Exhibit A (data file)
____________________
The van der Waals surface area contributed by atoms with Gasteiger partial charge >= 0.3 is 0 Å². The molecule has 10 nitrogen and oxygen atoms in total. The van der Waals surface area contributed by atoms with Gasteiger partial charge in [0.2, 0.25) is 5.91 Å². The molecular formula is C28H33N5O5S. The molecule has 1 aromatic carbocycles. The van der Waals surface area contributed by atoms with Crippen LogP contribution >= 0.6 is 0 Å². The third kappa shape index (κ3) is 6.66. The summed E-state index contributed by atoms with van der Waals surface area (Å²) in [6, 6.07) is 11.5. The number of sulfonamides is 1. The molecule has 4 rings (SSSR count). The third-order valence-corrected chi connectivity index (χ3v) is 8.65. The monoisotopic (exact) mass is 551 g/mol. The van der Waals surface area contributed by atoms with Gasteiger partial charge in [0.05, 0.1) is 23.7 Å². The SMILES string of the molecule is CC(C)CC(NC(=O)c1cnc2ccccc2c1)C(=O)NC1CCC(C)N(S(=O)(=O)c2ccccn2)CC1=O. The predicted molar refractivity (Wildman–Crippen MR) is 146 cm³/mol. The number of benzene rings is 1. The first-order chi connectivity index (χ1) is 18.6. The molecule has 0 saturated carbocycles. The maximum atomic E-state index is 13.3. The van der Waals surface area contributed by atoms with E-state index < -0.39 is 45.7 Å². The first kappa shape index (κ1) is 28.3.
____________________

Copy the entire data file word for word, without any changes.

The van der Waals surface area contributed by atoms with Gasteiger partial charge >= 0.3 is 0 Å². The molecule has 10 nitrogen and oxygen atoms in total. The van der Waals surface area contributed by atoms with Gasteiger partial charge in [0.2, 0.25) is 5.91 Å². The molecular formula is C28H33N5O5S. The molecule has 1 aromatic carbocycles. The van der Waals surface area contributed by atoms with Crippen LogP contribution >= 0.6 is 0 Å². The third kappa shape index (κ3) is 6.66. The summed E-state index contributed by atoms with van der Waals surface area (Å²) in [6, 6.07) is 11.5. The number of sulfonamides is 1. The molecule has 4 rings (SSSR count). The third-order valence-corrected chi connectivity index (χ3v) is 8.65. The monoisotopic (exact) mass is 551 g/mol. The van der Waals surface area contributed by atoms with Gasteiger partial charge in [0.05, 0.1) is 23.7 Å². The SMILES string of the molecule is CC(C)CC(NC(=O)c1cnc2ccccc2c1)C(=O)NC1CCC(C)N(S(=O)(=O)c2ccccn2)CC1=O. The predicted molar refractivity (Wildman–Crippen MR) is 146 cm³/mol. The number of benzene rings is 1. The first-order chi connectivity index (χ1) is 18.6. The molecule has 0 saturated carbocycles. The maximum atomic E-state index is 13.3. The van der Waals surface area contributed by atoms with E-state index < -0.39 is 45.7 Å². The first kappa shape index (κ1) is 28.3.